Poll: Christmas carols favored over Billboard hits

In this Dec. 31, 2017 file photo, Mariah Carey performs at the New Year's Eve celebration in Times Square in New York. A poll shows more Americans are favoring Christmas carols over recent Billboard hits, while longtime classics and recent comedies are the most preferred to watch during the holiday season. A poll by The Associated Press-NORC Center for Public Affairs Research shows “Silent Night” as the country’s most popular, despite Mariah Carey’s “All I Want for Christmas Is You” becoming the highest-charting Billboard Hot 100 holiday hit in 60 years. (Photo by Brent N. Clarke/Invision/AP, File)

LOS ANGELES — Mariah Carey’s “All I Want for Christmas Is You” is the highest-charting Billboard Hot 100 holiday hit in 60 years, but Americans still prefer hearing carols such as “Silent Night” and “Jingle Bells,” a new poll shows.

Approximately 12 percent of Americans named “Silent Night” as their favorite holiday song followed by “Jingle Bells” at 8 percent, according to a poll by The Associated Press-NORC Center for Public Affairs Research. The open-ended question showed that “It’s a Wonderful Life” is a fan favorite among holiday films, followed closely by a mix of recent comedies and classics.

“It’s a story of redemption,” said Michael Germana, 65, who called the film his favorite. The California native is also among the 21 percent of adults 60 and older who choose “Silent Night,” which was first performed 200 years ago.

“It’s a song of inclusion,” Germana said. “There’s no strife.”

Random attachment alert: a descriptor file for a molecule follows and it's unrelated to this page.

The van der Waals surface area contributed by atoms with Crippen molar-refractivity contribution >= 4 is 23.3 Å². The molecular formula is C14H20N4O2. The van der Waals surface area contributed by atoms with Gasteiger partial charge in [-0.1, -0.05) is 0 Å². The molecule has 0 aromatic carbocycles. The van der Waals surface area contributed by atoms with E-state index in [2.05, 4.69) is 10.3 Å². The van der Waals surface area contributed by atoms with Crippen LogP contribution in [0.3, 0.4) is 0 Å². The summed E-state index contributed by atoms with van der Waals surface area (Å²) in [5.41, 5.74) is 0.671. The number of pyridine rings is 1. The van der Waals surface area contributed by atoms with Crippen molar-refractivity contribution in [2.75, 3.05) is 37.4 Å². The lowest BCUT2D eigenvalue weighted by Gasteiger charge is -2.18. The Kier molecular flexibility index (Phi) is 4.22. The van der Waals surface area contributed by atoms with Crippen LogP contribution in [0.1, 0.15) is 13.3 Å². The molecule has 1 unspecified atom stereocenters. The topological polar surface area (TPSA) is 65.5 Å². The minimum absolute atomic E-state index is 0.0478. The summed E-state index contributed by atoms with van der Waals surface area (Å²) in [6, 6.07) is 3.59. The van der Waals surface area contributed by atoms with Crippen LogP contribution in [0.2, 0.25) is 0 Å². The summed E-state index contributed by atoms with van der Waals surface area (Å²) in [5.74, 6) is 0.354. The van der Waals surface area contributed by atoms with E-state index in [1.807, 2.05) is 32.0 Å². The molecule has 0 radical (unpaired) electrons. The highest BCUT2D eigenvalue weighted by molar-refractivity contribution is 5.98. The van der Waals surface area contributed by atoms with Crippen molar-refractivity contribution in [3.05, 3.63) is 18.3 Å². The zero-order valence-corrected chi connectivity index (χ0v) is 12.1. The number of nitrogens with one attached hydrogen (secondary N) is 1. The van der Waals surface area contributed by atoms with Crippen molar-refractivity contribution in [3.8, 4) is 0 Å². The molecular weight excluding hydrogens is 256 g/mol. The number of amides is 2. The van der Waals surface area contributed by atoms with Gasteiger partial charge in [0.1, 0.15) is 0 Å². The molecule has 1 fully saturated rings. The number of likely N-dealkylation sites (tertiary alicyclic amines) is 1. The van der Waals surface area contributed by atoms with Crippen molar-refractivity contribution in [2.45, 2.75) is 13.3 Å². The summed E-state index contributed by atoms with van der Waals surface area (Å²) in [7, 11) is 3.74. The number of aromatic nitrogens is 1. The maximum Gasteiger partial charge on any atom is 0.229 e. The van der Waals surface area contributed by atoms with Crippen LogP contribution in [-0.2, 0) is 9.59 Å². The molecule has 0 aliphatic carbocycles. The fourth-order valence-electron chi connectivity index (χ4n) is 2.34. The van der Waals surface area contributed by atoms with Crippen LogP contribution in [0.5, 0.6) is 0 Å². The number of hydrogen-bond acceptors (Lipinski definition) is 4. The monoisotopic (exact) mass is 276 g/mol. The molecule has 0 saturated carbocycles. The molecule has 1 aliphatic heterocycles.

Americans under 30 are more likely than those older to name “Jingle Bells” (12 percent) and Carey’s “All I Want for Christmas is You” (7 percent) as their favorite.

Carey’s song only trails the 1958 song “The Chipmunk Song” by David Seville as the highest-charting hit on Billboard. Other popular songs on Billboard charts include Kenny G’s “Auld Lang Syne” and “This One’s for the Children” by New Kids on the Block.

“All I Want for Christmas Is You” was named by 3 percent of adults overall, while “Baby It’s Cold Outside,” which has drawn criticism in the #MeToo era and led some stations to stop playing it, was named by 5 percent.

There were more contemporary choices among respondents when it came to film. Seven percent chose 1983′s “A Christmas Story” and “How the Grinch Stole Christmas,” but most people didn’t specify whether they preferred the 1966 animated television special or the 2000 live-action adaption starring Jim Carrey. A computer animated version, “The Grinch” has earned more than $239 million domestically since its early November release.

Six percent selected the 2003 comedy “Elf” starring Will Ferrell, the Chevy Chase-led “National Lampoon’s Christmas Vacation” and “Home Alone,” a 1990 box office hit starring Macaulay Culkin as the burglar-thwarting Kevin McCallister.

Overall, Seventy movies or Christmas specials and 107 songs were cited as holiday favorites by poll respondents.

The AP-NORC poll of 1,067 adults was conducted Dec. 13-16 using a sample drawn from NORC’s probability-based AmeriSpeak Panel, which is designed to be representative of the U.S. population. The margin of sampling error for all respondents is plus or minus 4.1 percentage points.

Respondents were first selected randomly using address-based sampling methods, and later interviewed online or by phone.

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